II. Petitioner's Motion for Reconsideration Would be Denied on the Merits If the Court were to exercise jurisdiction and consider petitioner's argument, his motion for reconsideration would be denied. Federal Rule of Civil Procedure 60(b) "allows a party to seek relief from a final judgment, and request reopening of his case, under a limited set of circumstances including fraud, mistake, and newly discovered evidence." Gonzalez v. Crosby, 545 U.S. 524, 528 (2005). Subsection 60(b)(6) "permits reopening when the movant shows 'any . . . reason justifying relief from the operation of the judgment.'" Id. at 528--29. The standard for making a successful motion for reconsideration is stringent, "and reconsideration will generally be denied unless the moving party can point to controlling decisions or data that the court overlooked-matters, in other words, that might reasonably be expected to alter the conclusion reached by the court." See Shrader v. CSX Transp., Inc., 70 F.3d 255, 257 (2d Cir. 1995) (citations omitted). A motion for reconsideration is not an opportunity to relitigate claims that have already been adjudicated. See Sequa Corp. v. GBJ Corp., 156 F.3d 136, 144 (2d. Cir. 1998).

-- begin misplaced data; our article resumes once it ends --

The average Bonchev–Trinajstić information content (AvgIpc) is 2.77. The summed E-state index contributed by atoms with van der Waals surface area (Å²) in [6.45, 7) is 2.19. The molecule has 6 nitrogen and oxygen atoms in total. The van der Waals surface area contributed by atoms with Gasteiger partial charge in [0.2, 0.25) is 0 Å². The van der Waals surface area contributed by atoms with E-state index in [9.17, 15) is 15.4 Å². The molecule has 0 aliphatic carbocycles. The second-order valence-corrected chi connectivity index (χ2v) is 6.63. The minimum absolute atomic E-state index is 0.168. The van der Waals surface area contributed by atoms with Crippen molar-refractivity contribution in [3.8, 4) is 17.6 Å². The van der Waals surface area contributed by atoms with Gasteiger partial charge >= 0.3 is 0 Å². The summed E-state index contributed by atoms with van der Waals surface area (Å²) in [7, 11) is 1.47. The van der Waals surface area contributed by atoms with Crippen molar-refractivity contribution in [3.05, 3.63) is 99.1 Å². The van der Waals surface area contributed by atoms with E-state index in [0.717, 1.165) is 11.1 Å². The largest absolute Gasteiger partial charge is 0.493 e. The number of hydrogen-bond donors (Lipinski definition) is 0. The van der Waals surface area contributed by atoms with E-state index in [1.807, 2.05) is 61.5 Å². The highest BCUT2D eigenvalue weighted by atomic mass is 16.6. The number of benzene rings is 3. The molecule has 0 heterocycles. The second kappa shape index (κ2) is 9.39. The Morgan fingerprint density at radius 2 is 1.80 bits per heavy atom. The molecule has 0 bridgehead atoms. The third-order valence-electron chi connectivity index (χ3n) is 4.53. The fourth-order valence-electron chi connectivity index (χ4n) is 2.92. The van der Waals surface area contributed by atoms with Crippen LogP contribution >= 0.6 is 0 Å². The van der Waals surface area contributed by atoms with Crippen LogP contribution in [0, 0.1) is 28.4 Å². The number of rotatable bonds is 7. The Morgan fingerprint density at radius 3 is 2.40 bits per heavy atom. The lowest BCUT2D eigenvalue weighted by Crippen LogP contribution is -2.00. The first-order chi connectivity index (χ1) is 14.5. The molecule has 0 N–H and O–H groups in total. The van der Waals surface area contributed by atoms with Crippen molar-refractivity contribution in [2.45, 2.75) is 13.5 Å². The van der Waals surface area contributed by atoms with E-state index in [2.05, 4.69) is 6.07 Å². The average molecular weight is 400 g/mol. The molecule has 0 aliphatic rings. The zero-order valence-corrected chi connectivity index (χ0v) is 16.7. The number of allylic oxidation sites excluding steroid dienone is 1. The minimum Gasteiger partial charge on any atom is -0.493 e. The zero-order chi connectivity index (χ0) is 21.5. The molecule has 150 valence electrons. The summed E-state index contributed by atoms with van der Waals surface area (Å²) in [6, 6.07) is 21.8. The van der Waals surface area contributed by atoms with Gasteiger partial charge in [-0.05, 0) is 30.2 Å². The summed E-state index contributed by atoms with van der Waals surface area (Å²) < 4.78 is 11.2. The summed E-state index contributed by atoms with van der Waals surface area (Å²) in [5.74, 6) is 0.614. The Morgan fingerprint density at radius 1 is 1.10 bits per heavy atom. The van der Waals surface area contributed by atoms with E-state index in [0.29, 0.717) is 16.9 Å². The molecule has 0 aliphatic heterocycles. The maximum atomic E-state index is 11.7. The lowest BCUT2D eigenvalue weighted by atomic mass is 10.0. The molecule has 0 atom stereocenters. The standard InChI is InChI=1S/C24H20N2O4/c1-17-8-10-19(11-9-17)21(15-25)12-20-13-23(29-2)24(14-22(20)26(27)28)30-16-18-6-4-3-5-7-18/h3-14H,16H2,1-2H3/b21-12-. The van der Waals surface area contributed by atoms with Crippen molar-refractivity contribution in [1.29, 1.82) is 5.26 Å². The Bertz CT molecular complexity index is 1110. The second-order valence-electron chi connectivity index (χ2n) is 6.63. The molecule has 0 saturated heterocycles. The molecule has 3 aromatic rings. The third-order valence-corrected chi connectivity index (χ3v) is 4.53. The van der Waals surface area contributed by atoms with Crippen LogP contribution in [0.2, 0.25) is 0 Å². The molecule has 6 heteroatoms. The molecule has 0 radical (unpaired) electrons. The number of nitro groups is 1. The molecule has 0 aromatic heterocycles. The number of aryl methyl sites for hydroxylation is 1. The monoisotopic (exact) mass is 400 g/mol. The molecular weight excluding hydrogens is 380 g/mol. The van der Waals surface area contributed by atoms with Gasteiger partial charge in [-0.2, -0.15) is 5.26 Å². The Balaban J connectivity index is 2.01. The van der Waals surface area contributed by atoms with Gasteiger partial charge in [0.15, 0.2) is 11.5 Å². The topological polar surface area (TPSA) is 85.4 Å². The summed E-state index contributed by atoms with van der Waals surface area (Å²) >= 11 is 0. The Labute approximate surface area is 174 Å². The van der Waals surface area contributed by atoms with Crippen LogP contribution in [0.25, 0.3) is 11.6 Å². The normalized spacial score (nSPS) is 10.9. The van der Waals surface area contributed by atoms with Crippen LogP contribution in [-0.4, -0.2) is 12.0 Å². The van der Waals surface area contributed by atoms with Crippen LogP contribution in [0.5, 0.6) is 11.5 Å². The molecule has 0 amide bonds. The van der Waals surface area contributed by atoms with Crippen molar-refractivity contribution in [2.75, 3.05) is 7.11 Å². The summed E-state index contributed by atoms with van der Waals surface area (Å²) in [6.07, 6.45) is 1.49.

Under the Antiterrorism and Effective Death Penalty Act of 1996 ("AEDPA"), a "claim not previously presented [in a prior application] shall be dismissed, unless the petitioner can show that it "relies on either a new and retroactive rule of constitutional law or new facts showing a high probability of actual innocence." Crosby, 545 U.S. at 530; see 28 U.S.C. § 2244(b)(2). However, before a district court may accept a successive filing, "the applicant shall move in the appropriate court of appeals for an order authorizing the district court to consider" it as presenting permissible claims. 28 U.S.C. § 2244(b)(3)(A). AEDPA's requirement that authorization be sought for second or successive habeas petitions is jurisdictional. See Torres v. Senkowski, 316 F.3d 147, 149 (2d Cir. 2003). District courts "must transfer uncertified successive motions to [the Court of Appeals] pursuant to 28 U.S.C. § 1631," which requires that a court lacking jurisdiction transfer such action to a court in which the action could have been brought. Id. at 151. District courts have no jurisdiction to consider such petitions on the merits. Id. at 152.